Research regarding the development and evaluation of agility (balance, coordination and speed) in children aged 9-10 years

Authors: Dan Alexandru Szabo1, Nicolae Neagu1, Ioan Sabin Sopa2

Affiliation

 1George Emil Palade University of Medicine, Pharmacy, Science, and Technology, Târgu Mureş, Romania

2Lucian Blaga University, Faculty of Science, Department of Environment Sciences, Physics, Physical Education and Sport, Sibiu, Romania 

Abstract 

Background. Physical education in school is a crucial activity in establishing a well-balanced and harmonious body from young children to teenagers, developing motor skills, personality traits and building strong and durable relationships. One of the most important motor skills developed in physical education, in school, is the combination of speed, coordination and 

balance named nowadays agility. More authors described agility as being the capacity to quickly change direction, having high levels of speed and coordination, being well-balanced and creative. 

Aims. The present study followed the idea of finding and evaluating the level of agility development in primary school children aged between 9 and 10 years old. The research group was composed of children from two Romanian schools: School “Mihai Eminescu” and School “George Popa” from Medias — Sibiu, with a sample of 105 children (49 males and 56 females) aged between nine and ten years old. The program of improvement was implemented 15 minutes in every physical education class for a 3-month period in 2019.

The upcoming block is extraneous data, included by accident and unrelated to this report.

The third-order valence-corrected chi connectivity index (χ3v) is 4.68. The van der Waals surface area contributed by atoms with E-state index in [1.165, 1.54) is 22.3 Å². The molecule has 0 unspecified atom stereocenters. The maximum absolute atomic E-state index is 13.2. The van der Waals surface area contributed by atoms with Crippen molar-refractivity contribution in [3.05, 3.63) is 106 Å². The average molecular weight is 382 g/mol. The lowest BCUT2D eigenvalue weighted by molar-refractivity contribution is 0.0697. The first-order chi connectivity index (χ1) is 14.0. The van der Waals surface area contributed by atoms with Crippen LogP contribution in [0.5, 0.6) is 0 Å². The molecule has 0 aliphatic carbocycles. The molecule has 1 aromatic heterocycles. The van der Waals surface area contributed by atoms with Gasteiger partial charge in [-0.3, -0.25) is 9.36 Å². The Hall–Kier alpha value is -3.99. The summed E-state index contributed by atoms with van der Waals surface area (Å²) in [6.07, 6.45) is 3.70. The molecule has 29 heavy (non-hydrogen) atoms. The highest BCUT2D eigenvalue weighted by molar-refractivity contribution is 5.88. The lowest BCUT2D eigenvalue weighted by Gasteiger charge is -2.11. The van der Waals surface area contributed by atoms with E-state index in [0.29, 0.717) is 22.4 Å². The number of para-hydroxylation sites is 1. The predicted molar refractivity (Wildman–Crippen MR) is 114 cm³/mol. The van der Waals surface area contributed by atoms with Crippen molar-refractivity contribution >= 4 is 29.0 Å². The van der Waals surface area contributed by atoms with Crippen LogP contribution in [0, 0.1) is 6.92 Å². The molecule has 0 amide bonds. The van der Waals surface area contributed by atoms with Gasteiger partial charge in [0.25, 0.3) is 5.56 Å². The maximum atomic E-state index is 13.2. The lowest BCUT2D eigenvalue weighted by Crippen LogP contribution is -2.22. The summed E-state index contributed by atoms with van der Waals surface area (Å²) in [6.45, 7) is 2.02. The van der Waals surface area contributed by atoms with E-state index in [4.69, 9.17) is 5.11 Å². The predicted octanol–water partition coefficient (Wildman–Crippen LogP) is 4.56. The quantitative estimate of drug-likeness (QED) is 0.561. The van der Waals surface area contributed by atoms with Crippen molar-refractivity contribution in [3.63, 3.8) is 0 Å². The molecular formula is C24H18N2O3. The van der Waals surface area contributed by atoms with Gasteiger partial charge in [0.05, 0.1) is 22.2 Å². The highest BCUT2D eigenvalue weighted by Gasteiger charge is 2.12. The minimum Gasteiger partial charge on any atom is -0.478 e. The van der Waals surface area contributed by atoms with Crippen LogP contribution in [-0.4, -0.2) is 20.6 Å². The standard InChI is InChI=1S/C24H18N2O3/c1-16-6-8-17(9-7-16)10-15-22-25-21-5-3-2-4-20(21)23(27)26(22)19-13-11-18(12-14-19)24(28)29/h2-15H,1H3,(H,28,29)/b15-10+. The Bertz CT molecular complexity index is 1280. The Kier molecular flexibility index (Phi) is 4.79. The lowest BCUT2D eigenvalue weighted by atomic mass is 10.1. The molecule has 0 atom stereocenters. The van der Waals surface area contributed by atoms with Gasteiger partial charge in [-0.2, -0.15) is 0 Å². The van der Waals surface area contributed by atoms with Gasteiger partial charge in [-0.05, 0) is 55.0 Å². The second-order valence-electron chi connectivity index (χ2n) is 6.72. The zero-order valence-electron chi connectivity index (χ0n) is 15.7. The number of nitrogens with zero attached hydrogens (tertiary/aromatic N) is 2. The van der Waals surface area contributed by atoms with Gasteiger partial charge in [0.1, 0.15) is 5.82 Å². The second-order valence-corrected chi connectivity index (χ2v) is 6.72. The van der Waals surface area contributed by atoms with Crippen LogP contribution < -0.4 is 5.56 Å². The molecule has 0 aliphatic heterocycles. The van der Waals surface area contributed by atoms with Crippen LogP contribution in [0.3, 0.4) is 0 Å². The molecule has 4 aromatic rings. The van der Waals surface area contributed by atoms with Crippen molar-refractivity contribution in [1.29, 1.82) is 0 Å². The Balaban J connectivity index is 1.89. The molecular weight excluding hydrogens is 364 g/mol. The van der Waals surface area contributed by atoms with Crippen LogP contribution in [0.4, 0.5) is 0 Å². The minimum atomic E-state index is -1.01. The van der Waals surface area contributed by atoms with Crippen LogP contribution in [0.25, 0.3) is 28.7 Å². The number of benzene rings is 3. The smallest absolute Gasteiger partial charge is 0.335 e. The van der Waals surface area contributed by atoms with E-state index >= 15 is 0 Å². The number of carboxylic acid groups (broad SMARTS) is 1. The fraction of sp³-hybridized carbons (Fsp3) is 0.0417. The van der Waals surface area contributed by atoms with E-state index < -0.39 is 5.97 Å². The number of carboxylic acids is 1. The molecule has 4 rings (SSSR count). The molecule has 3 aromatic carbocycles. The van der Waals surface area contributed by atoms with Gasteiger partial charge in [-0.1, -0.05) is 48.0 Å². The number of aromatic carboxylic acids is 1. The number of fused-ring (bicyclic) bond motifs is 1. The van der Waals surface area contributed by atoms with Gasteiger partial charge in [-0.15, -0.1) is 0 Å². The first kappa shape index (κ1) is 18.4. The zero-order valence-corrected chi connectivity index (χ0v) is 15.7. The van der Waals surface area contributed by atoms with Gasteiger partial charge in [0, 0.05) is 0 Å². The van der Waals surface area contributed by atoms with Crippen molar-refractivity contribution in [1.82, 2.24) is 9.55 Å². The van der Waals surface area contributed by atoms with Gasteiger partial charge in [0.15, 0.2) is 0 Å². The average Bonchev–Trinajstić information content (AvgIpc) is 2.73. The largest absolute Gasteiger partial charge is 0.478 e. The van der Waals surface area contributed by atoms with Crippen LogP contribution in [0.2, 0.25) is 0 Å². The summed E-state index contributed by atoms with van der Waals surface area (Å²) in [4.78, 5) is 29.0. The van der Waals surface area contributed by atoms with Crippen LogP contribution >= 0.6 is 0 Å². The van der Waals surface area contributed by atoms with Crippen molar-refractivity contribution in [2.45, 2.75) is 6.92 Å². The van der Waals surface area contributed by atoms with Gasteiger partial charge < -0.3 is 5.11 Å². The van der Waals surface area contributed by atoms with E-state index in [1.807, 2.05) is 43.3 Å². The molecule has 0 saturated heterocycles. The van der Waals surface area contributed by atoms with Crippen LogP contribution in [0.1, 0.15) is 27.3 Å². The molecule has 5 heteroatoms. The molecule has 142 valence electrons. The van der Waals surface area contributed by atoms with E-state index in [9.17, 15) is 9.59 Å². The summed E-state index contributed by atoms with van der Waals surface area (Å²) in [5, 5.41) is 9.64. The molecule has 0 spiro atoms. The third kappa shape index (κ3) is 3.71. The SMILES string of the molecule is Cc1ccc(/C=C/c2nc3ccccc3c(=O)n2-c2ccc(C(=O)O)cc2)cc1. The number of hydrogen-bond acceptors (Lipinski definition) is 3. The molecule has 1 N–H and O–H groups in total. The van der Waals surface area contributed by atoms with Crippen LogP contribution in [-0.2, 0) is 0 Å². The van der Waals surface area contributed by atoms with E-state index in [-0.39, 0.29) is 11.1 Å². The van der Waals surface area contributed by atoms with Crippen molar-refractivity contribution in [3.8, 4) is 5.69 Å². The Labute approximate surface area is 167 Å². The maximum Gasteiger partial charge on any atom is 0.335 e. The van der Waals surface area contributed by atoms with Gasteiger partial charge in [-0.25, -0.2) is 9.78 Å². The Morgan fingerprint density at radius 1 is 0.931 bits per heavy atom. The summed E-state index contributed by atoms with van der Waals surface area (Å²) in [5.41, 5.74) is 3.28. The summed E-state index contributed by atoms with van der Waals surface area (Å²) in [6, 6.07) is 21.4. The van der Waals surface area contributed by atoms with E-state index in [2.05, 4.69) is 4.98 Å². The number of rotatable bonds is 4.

Methods. The research method used was an experimental method using two agility tests (the Agility T test and the Agility L test) whose purpose was to evaluate the initial and final level of agility. For statistical interpretation, the t-Student test, Mann- Withney test and Welch correlation were used. 

Results. The results in both agility tests showed improved results from the initial test to the final test after the 3-month training period. A statistically significant difference was found comparing the initial and final results of the male subjects in both schools in agility T test and also in agility L test. In addition, a statistically significant difference was demonstrated between the initial and final evaluation in female subjects by agility L test and by comparing the initial and final results of females between schools using the agility T test. 

Conclusions. The conclusions of our experiment showed that the hypothesis was confirmed that following implementa­tion of a specific program of development of combined motor qualities, speed and coordination (agility) can be improved and significantly better results in the two applied tests, between the initial and the final testing, can be obtained. Developing agility at young ages can contribute to a future athlete’s sport career by building a strong foundation of motor skills.

Key words: agility, speed, coordination, dynamic balance, body movement.

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https://doi.org/10.26659/pm3.2020.21.1.33